#7 Breaking down the barriers that divide

By Vicki Terrell

In April, the topic for the Be. Leadership programme was: "Our diversity: What unities and divides us and everything in between."

I have noticed that most of us have a love-hate relationship with diversity because we like the idea of diversity being the spice of life, yet we find disagreement and conflict hard to handle. I was taught from a young age to get along with everyone and not to be disagreeable.

As leaders, particularly in social change, people will disagree with us. We need to handle this creatively and keep channels of communication open with people who may have different points of view to us.

At our April gathering, we heard from three leaders who have worked with diverse communities: Dr Huhana Hickey, a human rights lawyer and an advocate; Penny Hulse, Deputy Mayor of Auckland; and Mary-Jane Rivers, a community development worker from Wellington. These three wise women, all coming from different perspectives, spoke about the joys and challenges of diversity.

Huhana described mediating between people who disagree as "catching the bees with honey". This phrase speaks of the need to be gentle and hospitable towards those who disagree. Penny spoke about people being united over the big picture of what they want, but deeply disagreeing over the details of how to get there. Mary-Jane spoke about “the space in between” as being the place where new things can emerge. These spaces are not easy places to be in. Mary-Jane also challenged us to expect that, if things were worth doing, we should expect some opposition.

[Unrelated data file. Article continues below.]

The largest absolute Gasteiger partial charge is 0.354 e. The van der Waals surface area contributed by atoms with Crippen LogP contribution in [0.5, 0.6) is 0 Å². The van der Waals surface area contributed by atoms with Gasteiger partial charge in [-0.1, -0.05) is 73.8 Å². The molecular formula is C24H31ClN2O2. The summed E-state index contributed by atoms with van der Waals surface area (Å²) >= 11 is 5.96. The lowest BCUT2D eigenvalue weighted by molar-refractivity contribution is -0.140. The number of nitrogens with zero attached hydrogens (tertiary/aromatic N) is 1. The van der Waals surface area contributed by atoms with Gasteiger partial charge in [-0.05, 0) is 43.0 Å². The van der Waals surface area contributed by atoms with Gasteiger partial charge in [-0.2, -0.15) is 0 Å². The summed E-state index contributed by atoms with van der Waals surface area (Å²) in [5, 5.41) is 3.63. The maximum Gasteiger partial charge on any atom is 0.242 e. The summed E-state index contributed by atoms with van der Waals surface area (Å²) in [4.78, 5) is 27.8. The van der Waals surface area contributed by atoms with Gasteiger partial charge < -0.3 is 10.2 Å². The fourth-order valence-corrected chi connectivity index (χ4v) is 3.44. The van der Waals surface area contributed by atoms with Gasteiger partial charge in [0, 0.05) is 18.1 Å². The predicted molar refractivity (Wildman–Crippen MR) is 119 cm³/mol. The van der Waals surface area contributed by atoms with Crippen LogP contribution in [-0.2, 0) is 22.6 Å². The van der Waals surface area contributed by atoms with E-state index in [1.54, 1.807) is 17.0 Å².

A workshop on diversity, complexity and chaos helped to develop our thinking on leadership and change. There needs to be a certain amount of chaos as a momentum for change. I realised that when leading a group, I enjoy being able to “go with the flow”. This happens when I am confident and have prepared myself well. In our fast-changing world, we need to be able to go with the flow and embrace diversity, without letting go our core values.

Leadership in social change is challenging because it questions the status quo. People may not like the status quo, but feel there is no alternative, and fear change. Since change happens anyway, as leaders, we need to listen to diverse voices and encourage people into dialogue and action. This ensures people are empowered to have better lives because of the change.

Breaking down the barriers that divide people helps bring hope and strength to our communities.